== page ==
Mold Overview and Health Concerns

Molds are microscopic fungi that naturally thrive when moisture is present. In an outdoor environment, molds are beneficial because they help break down decaying matter such as fallen leaves and animal carcasses. Any object, no matter how small, will host molds as long as the following conditions are met:

Without mold, the world wouldn’t be able to enjoy aged cheese and Alexander Fleming wouldn’t have discovered Penicillin, the world’s first antibiotic.

Indoor Molds as a Health Threat

Molds often thrive in indoor environments as well. They reproduce via spores which are invisible to the naked eye. Cladosporium, Penicillium, Aspergillus, and Alternaria are the most common indoor molds. Generally speaking, molds do not pose a health risk in indoor settings unless they are allowed to thrive and multiply in large amounts.

How do indoor molds develop?

Mold spores enter indoor environments through windows, doors, air conditioning systems, heating and ventilation. Spores are transported indoors as they attach to people, pets, clothing, shoes, and other vehicles. Once the spores land on damp or wet materials indoors such as cardboard, tiles, paper, paper products, upholstery and wallpapers, mold growth can be expected.

What health issues are associated with exposure to indoor molds?

In 2004, a report titled “ Damp Indoor Spaces and Health ” was produced by Institute of Medicine (IOM) to better understand the relationships between indoor moisture and public health. The committee responsible for the report found out that people who frequently spend more time in damp corners of the household suffer from symptoms associated with respiratory disorders such as wheezing, coughing, and throat irritation. A segment of the population may even be allergic to molds where the spores themselves can trigger an asthma attack. Health issues resulting from indoor exposure of molds vary from one person to another. The extent of these health issues generally depend on the amount of mold the individual is exposed to, existing allergies, and general state of health.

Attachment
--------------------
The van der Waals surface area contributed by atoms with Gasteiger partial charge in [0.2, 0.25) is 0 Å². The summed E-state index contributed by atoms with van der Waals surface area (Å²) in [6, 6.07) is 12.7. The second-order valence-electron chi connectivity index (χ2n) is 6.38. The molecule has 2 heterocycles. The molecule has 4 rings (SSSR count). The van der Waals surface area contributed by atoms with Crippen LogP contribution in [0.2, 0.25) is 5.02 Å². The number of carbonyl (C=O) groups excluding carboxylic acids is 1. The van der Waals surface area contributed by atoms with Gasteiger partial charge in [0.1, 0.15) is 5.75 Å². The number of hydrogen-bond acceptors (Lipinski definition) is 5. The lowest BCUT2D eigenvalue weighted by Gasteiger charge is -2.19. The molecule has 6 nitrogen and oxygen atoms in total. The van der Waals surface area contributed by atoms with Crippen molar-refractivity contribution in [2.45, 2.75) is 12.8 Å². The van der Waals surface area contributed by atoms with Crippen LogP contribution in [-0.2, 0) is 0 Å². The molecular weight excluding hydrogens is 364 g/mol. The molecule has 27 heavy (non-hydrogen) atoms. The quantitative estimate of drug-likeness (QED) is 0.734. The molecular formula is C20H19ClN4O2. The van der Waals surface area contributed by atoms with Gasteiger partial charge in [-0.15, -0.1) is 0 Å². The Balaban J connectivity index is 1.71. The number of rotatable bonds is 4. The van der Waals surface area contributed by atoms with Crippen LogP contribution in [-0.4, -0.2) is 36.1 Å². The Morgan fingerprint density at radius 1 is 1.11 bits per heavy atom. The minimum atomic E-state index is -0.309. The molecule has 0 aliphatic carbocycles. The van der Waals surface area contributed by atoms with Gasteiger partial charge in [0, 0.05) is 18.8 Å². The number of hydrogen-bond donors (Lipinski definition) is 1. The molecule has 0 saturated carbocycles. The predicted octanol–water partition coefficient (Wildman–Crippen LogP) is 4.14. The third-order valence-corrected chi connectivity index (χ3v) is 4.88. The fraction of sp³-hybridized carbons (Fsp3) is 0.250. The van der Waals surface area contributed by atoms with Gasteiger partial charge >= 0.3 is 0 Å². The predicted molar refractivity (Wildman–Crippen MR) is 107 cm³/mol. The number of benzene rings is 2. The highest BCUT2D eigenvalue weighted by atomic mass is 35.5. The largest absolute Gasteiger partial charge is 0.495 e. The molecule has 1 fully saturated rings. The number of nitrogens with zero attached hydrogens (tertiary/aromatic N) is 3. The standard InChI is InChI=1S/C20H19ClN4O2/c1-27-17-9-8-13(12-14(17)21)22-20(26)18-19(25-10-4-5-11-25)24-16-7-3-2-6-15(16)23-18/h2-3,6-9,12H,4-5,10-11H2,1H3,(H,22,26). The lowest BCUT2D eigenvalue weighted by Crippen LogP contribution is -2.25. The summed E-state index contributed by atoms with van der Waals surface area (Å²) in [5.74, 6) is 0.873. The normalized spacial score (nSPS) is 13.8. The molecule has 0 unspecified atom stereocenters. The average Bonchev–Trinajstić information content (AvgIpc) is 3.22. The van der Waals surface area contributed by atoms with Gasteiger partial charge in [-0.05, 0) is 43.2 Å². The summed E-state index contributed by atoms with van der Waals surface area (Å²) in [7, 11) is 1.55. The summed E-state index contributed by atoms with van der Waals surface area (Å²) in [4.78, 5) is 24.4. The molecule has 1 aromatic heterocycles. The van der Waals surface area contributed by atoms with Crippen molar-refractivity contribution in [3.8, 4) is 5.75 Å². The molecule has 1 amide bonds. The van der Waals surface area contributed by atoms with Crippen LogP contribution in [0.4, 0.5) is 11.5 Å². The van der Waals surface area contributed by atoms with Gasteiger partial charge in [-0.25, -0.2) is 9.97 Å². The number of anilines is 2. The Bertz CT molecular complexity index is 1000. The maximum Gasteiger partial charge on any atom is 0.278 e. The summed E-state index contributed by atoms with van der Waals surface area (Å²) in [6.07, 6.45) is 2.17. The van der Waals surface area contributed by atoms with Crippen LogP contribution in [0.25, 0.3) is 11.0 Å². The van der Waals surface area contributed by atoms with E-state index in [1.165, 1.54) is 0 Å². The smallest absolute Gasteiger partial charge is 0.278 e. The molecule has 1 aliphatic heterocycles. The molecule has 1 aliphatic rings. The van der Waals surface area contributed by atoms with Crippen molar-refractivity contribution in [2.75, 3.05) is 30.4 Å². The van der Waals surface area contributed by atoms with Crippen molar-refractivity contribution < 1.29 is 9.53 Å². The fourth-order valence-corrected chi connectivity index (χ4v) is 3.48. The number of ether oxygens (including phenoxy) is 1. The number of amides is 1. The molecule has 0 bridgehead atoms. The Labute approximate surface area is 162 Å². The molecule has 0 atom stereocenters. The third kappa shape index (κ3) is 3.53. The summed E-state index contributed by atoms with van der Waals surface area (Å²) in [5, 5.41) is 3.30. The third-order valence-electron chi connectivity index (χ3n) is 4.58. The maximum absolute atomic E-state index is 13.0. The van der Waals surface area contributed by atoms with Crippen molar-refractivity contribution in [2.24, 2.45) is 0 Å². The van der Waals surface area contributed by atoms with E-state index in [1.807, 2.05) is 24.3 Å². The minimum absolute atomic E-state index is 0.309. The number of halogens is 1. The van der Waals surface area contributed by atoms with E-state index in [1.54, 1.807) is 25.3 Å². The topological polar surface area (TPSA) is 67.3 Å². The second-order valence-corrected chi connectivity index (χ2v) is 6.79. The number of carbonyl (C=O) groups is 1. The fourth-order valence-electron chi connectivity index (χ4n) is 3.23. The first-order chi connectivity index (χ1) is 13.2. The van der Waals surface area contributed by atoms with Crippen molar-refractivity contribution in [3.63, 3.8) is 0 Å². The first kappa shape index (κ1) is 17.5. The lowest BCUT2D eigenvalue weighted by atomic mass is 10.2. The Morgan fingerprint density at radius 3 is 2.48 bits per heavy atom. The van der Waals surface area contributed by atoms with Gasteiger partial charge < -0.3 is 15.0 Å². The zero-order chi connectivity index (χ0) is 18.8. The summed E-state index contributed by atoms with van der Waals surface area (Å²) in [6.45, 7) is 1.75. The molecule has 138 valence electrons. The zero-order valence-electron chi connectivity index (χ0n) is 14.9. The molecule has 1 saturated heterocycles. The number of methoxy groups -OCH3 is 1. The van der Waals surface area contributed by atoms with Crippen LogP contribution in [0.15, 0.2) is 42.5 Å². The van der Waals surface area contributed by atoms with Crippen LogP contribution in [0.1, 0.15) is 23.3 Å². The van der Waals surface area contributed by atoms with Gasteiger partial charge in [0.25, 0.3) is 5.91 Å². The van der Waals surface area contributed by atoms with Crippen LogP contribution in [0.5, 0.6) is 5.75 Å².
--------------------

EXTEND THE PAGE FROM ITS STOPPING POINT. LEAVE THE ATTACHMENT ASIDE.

There are a variety of health issues that can arise from mold exposure which can be classified into the following categories:

In 1986 a report was published in the Atmospheric Environment journal which discussed how an entire household in suburban Chicago experienced chronic health problems due to heavy exposure to Stachybotrys chartarum, a specific type of mold . It turned out that the molds produced trichothecene mycotoxins and the symptoms exhibited by the family members completely disappeared when the mold infestation was substantially reduced.

Symptoms to Look Out For

It has been consistently proven that individuals exposed to mold have one or more of the following symptoms:

Who Are at Risk?

While no one is exempted from the health risks associated with molds, the following groups are at higher risk of developing health issues resulting from indoor mold exposure.

Common Types of Indoor Molds

There are nearly 10,000 species of known indoor molds worldwide. Based on indoor air quality testing, the following species are found to be the most common in indoor settings.

Penicillium - Molds of this species can be found even in clean environments. The toxins produced by Penicillium species has been shown to be carcinogenic in rats.